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Due to customization wishes I created a map in Adobe Illustrator which means my .tiff file has no metadata like CRS, extent etc. when I export it.

To manually set the spatial extent I would need an option like it used to be in the properties menu (How to edit a vector layer extent?) but it was removed.

I can't find a similar option in a newer QGIS version (3.14 or higher) for raster data. Though the menu to set the extent metadata is still there it is only for documentation purpose and does not actually change the size of the map on the canvas. If you know how to achieve this while keeping RGB values, please help me.

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    Have you tried the raster calculator? You can set a new extent in the raster calculator.
    – Nil
    Jan 6 at 17:55
  • @Nil Thank you for your response - I did not know about this possibility. Other than I expected my image appeared split as 3 available bands when opening the raster calculator. I processed each of them with the new coordinate data entered. It added a new layer with the correct coordinates but the image itself was gone. Instead it was being rendered as a single band gradient from a minimum value of 1.79769e+308 to a maximum of the same value (= nothing is visible). Is pre-editing necessary to get results? Also, it seems that this method only returns gray-scale images.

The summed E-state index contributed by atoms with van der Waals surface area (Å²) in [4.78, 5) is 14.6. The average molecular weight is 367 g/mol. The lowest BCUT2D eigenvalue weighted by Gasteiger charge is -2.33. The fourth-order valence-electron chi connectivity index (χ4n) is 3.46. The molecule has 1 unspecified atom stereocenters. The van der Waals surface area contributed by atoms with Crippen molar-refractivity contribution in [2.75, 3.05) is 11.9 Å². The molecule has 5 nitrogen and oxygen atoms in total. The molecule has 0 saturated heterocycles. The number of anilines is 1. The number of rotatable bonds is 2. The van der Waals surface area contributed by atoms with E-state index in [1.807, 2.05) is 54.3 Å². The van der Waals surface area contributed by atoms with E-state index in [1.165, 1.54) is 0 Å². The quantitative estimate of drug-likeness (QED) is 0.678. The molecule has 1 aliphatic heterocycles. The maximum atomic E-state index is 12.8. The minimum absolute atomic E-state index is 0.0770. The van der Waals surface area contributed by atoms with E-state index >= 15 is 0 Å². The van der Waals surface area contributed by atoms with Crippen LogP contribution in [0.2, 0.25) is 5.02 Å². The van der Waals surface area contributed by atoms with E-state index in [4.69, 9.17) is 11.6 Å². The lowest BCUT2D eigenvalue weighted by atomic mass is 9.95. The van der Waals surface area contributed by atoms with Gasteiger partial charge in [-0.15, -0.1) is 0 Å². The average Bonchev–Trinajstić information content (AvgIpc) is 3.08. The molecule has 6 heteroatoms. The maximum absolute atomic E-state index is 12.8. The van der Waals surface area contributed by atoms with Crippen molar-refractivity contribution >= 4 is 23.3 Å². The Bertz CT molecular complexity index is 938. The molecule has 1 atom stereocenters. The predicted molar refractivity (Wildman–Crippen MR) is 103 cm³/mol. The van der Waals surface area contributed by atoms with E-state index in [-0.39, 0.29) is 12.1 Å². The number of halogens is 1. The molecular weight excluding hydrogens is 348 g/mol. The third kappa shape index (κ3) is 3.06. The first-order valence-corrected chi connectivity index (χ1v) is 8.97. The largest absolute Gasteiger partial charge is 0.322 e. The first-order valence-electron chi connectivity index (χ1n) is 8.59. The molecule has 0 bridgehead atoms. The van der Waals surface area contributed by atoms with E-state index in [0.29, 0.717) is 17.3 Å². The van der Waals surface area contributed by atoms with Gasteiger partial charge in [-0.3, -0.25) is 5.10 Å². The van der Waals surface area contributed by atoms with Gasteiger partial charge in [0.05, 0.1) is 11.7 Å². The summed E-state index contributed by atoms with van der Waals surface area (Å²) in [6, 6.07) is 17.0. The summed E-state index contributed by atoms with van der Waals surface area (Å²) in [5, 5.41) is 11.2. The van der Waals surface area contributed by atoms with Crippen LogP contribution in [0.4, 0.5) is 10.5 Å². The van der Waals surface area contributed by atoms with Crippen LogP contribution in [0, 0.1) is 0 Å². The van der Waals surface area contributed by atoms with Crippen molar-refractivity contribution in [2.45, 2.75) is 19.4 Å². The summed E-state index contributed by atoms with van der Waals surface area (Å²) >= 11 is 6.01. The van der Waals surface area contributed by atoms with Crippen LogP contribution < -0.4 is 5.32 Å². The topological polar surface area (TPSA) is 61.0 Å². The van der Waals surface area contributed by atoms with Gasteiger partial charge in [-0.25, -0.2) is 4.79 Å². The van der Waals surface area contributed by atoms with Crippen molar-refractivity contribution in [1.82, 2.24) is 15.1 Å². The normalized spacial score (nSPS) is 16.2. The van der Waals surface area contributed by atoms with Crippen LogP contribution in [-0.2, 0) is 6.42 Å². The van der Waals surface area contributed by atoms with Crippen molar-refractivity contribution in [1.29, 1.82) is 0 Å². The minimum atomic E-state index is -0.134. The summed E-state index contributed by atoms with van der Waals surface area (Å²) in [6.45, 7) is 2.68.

– nichomeso
    Jan 6 at 18:45
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If your question is "How can I import a raster image without extent/CRS information to QGIS so that it appears in the right place", than the answer is: georeference the image. For this, you can use Georeferencer.

You load your picture to the Georeferencer window, set a few control points on your raster and select the correspondent coordinates (in the CRS you want the map to appear). You can either fill in the values manually or selecting them by clicking on a basemap. If your map is in a known CRS, it might be enough to define three, four control points, even the 4 corners of the image that correspond to the extent of the map.

If the CRS is not known, several more points are needed for good results.

See this answer here for which transformation settings to use: https://gis.stackexchange.com/a/226948/88814. For a first try, Polynomial 2 is a good choice.

There are many tutorial out there for georeferencinng. A good one includes the video tutorial by Klas Karlsson.

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